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A second concern arises from the publication of exhibition catalogues before the events they describe. As aresult, the content of the book is uninformed by the exhibition itself. Exhibition catalogues generally comprise two parts: a setof essays aimed at a wide audience and addressing overarching themes, and a catalogue of the exhibited work, which is primarilyfor specialists. Except for the organizing curators, who have scoured collections in selecting objects to exhibit, most bookcontributors compose their texts without benefit of studying the work firsthand. The entries, having been written before theexhibition is assembled, cannot capture the important insights to be derived from comparative study of the works nor reflect thevaried expertise of academics, curators, conservators, frame experts, and other specialists that the museum convenes.

The catalogue would be more useful if updated to reflect new information and insights developed over the courseof an exhibition. Electronic publication offers a flexible format suited for the iterative thought process exhibitions set in motion.The pre-exhibition book might be accompanied by a digital extension on a museum website that serves as a portal for scholarshippertaining to the exhibition. The website could accommodate ongoing cataloguing, provide an interactive space to discussexhibition-related issues, and allow curators and academic art historians to exchange their specialized knowledge. Thewell-trained scholars who work as curators are often frustrated by the limited opportunities they are afforded to pursue seriousresearch. Museums invest heavily in exhibitions. These investments should be capitalized on by taking greater advantage of theexhibitions as sites of research and expanding the participation of curators in scholarly endeavors. Online publication could supportthese goals and take advantage of the considerable expertise in image display and analysis developed by museum education and designdepartments.

It should be acknowledged that museums already foster scholarly and intellectual exchange in various ways.In-house curators frequently engage guest curators and catalogue contributors from the academic community. Exhibition andinstallation planning grants of the kind provided by the National Endowment for the Humanities and the American Federation of the Arts rely on close cooperation between host museums and external curators and scholars. This kind of productive exchange frequentlycontinues during the run of the exhibitions or on the occasion of reinstallations. Well-resourced museums from the National Gallery of Art and the Metropolitan Museum to the Clark Art Institute and the Isabella Stewart Gardner Museum hold scholars' study days in the galleries and present public symposia, often organized incollaboration with neighboring academic institutions or in-house research centers. Publication of these events tends to be limitedto the symposia though, for the very good reason that not every observation or comment in an informal gathering of scholars needsto be recorded. Nevertheless, the wonderful opportunity of seeing normally dispersed objects in close proximity, for a sustainedperiod and often together with colleagues from the academy, museum, and conservation worlds, might lead to more dynamic forms ofpost-exhibition publication.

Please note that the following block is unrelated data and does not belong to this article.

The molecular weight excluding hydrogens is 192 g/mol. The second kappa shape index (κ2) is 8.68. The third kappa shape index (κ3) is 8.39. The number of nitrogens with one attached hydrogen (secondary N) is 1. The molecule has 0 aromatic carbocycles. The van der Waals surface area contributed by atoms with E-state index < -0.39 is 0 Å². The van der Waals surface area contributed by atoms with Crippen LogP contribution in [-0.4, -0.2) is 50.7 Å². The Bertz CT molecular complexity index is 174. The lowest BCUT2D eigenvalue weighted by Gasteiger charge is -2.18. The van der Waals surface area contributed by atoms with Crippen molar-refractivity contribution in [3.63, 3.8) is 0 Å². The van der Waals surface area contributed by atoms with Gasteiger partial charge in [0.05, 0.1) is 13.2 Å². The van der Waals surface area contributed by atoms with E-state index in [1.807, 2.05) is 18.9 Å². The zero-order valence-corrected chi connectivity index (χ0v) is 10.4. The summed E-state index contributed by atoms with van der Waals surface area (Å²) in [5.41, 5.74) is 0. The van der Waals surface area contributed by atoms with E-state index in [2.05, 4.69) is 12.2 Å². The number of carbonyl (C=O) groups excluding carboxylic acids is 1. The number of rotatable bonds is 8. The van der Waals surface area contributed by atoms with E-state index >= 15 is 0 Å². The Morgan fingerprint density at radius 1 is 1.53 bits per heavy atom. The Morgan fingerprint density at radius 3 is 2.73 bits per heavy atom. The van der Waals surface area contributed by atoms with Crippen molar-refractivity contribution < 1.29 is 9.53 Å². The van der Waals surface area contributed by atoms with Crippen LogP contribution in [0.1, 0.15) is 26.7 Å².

Models for publication of sustained scholarly discussion of conservation and exhibition projects exist, but suchpublications are extremely rare. When museums and scholars manage to produce them, the publications have great potential to becomeauthoritative reference works and records of new thought. In 1998 the Museum of Modern Art in New York (MoMA) mounted the exhibition Jackson Pollock: A Retrospective . This was followed by the publication in 1999 of a book edited by the show's curators andwith a significant focus on new findings produced during the exhibition.

Kirk Varnedoe and Pepe Karmel, eds., Jackson Pollock: New Approaches (New York: MoMA, 1999).
In 2000, MoMA published a compilation of interviews, articles, and reviews aboutPollock, edited by one of the curators.
Pepe Karmel, ed., Jackson Pollock: Interviews, Articles, Reviews (New York: MoMA, 2000).
A delay of just one or two years for such exhibition-related research isremarkably fast. On another front, for the past few years, an international group of curators, conservators, and scholars havebeen engaged in regular discussions of the cleaning and restoration of Lorenzo Ghiberti's Gates of Paradise . These consultations and shared viewings, funded by the Andrew W. Mellon Foundation , are helping shape an exhibition of some of the restored panels in 2007,curated by the Museo dell'Opera del Duomo in Florence, and publication of the results of these cooperative studies isintended.

In conclusion, the pre-exhibition book is an indispensable form of communication, but it might be still moreuseful if recognized as a starting point rather than a culmination of research, as it now aspires to be, and if it were part of anexpanded portfolio of exhibition-related publications in print and electronic format. The goal is to develop other publication genresand formats that take advantage of the exhibition itself and materialize during and after the exhibition to harvest anddisseminate its significance.

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Source:  OpenStax, Art history and its publications in the electronic age. OpenStax CNX. Sep 20, 2006 Download for free at http://cnx.org/content/col10376/1.1
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